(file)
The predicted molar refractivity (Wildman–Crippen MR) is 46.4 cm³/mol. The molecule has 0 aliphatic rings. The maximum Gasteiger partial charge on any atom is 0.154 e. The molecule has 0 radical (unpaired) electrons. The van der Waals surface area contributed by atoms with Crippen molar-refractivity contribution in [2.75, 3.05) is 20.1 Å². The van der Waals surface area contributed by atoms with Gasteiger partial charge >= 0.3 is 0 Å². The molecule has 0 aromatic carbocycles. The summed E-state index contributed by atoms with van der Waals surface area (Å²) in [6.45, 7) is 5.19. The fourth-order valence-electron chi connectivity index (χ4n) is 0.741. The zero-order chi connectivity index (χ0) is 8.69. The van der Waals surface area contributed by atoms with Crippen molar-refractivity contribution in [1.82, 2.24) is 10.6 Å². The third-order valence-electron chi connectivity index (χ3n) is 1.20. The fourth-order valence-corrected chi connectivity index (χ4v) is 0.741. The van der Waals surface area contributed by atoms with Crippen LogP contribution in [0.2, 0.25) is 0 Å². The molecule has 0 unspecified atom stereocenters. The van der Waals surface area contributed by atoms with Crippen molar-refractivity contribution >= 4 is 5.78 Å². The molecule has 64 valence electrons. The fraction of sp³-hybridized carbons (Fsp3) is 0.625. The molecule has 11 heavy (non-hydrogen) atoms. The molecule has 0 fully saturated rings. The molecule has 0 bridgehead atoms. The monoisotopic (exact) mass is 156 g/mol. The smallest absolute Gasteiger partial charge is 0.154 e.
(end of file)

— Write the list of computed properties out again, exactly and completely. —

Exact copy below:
The predicted molar refractivity (Wildman–Crippen MR) is 46.4 cm³/mol. The molecule has 0 aliphatic rings. The maximum Gasteiger partial charge on any atom is 0.154 e. The molecule has 0 radical (unpaired) electrons. The van der Waals surface area contributed by atoms with Crippen molar-refractivity contribution in [2.75, 3.05) is 20.1 Å². The van der Waals surface area contributed by atoms with Gasteiger partial charge >= 0.3 is 0 Å². The molecule has 0 aromatic carbocycles. The summed E-state index contributed by atoms with van der Waals surface area (Å²) in [6.45, 7) is 5.19. The fourth-order valence-electron chi connectivity index (χ4n) is 0.741. The zero-order chi connectivity index (χ0) is 8.69. The van der Waals surface area contributed by atoms with Crippen molar-refractivity contribution in [1.82, 2.24) is 10.6 Å². The third-order valence-electron chi connectivity index (χ3n) is 1.20. The fourth-order valence-corrected chi connectivity index (χ4v) is 0.741. The van der Waals surface area contributed by atoms with Crippen LogP contribution in [0.2, 0.25) is 0 Å². The molecule has 0 unspecified atom stereocenters. The van der Waals surface area contributed by atoms with Crippen molar-refractivity contribution >= 4 is 5.78 Å². The molecule has 64 valence electrons. The fraction of sp³-hybridized carbons (Fsp3) is 0.625. The molecule has 11 heavy (non-hydrogen) atoms. The molecule has 0 fully saturated rings. The molecule has 0 bridgehead atoms. The monoisotopic (exact) mass is 156 g/mol. The smallest absolute Gasteiger partial charge is 0.154 e.